The more difficult it gets to meet regulations in China, the further this plays into Tencent’s strategy and cements their leadership in the gaming space. The regulatory uncertainty is bad for Tencent but it could be a death sentence for many small and mid-sized gaming companies within China, many of who may choose to leave the market. From Tencent’s viewpoint, that means less competition and less chance of being disrupted locally by the next PUBG.

For any non-Chinese company with a hot title that wants to license it into the mega-lucrative mainland Chinese market, ironically, Tencent is now an even more attractive partner. As the biggest player, they are still the ones with the strongest resources to be able to try (even if they can’t succeed every time) and mitigate these daunting regulatory risks.

All of this has echoes of the call to regulate Facebook earlier this year. As several concluded, regulation of social media in America would most likely end up having the perverse effect of cementing Facebook’s leadership in the space.

Long-term concern rating: 3 / 10

The rapid rise of an online entertainment category competitor, Bytedance

The rivalry between Tencent and Bytedance has been dissected endlessly by Chinese media. The rise of Bytedance’s micro-video application Douyin, known internationally as Tik Tok, is surely one of, if not the major success stories of China’s internet industry in the first half of 2018.

Bytedance has proved themselves to be very capable. They are far from a one trick pony and now have a family of apps (a-la Facebook) with two major knock-the-ball-out-of-the-park successes, the original newsfeed aggregation app “Daily Headline” known as Jinri Toutiao in China and now the even bigger success of Douyin, aka Tik Tok.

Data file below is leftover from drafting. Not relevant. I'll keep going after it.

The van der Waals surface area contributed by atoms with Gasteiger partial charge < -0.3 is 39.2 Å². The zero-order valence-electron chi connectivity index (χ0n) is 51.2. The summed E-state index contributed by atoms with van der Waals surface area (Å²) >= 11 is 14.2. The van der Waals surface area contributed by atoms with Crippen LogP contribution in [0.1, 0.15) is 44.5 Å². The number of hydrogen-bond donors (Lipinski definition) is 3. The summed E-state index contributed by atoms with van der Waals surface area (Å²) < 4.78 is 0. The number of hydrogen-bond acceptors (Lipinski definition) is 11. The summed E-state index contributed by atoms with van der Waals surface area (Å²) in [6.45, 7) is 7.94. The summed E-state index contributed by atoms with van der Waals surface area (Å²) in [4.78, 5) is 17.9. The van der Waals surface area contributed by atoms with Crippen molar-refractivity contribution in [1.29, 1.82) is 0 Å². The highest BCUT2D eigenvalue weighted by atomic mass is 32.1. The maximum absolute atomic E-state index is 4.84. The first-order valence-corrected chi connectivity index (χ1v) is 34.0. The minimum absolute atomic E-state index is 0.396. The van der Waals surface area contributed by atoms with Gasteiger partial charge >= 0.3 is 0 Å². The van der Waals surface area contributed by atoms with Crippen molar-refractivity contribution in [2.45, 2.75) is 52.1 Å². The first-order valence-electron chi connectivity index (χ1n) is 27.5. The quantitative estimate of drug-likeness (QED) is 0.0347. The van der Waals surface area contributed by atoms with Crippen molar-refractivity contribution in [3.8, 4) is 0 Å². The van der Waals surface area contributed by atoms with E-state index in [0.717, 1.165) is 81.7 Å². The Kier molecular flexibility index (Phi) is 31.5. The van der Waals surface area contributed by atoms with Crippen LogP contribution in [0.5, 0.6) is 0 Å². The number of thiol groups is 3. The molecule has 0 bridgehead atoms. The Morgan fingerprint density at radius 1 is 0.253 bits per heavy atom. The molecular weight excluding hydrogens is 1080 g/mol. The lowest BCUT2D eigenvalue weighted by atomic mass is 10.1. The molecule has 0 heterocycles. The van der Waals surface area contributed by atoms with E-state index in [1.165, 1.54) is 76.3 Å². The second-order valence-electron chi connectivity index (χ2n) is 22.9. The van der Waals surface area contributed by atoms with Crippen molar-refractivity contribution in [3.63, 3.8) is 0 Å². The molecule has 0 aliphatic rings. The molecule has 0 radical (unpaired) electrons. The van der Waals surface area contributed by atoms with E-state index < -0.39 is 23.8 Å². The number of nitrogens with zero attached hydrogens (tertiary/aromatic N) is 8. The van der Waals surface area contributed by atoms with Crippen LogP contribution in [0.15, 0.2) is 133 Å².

Why is this an important long-term problem for Tencent?

Tencent is losing its grip on attention. Entertainment is a zero-sum battle. A user can’t spend time on Tencent’s properties if they are busy scrolling through micro-videos on Bytedance’s platforms. The situation is by no means critical but it’s concerning. It certainly should be concerning to investors and,  much more so I believe, than a temporary blip in gaming revenue.

This shift in attention is not showing up that strongly in Tencent’s financials currently; the online advertisement segment did okay this quarter. Tencent is still a very conservative organization (famously so, in fact) when it comes to ad monetization and there’s plenty of runway still. Yet even if Tencent did lose eyeballs which they weren’t really doing a great job of monetizing anyway, why as an investor should I care?

Because Bytedance has built an alternative Chinese ecosystem of news and entertainment apps which, while smaller, now rivals Tencent’s ecosystem for where Chinese users will go to kill time on their phones, where advertisers look to spend ad yuan online and where media or influencers look to distribute content.

They’ve done the hard work and built up a lot more than just a foothold (see chart above). Whatever direction they choose to take things from here the next steps will be easier than the previous ones, they have momentum. Tencent has a nimble and dangerous independent competitor of scale in the local market eating up time from their pan-entertainment empire. That’s what investors should be concerned about. The $75 billion1 USD problem.

Long-term concern rating: 7/ 10

Matthew is a well-known speaker and writer about WeChat and Tencent (China’s largest internet company). Matthew’s company China Channel organizes China’s largest WeChat marketing conference series for international companies. He works primarily with international businesses to help form and implement their WeChat platform strategy. Co-host of the China Tech Talk podcast produced together with TechNode, Matthew has been based in China now for over 13+ years. His book ‘Building your Business through WeChat’ is due for release early next year.

  1. Bytedance’s latest rumored valuation up from $20 billion USD a year ago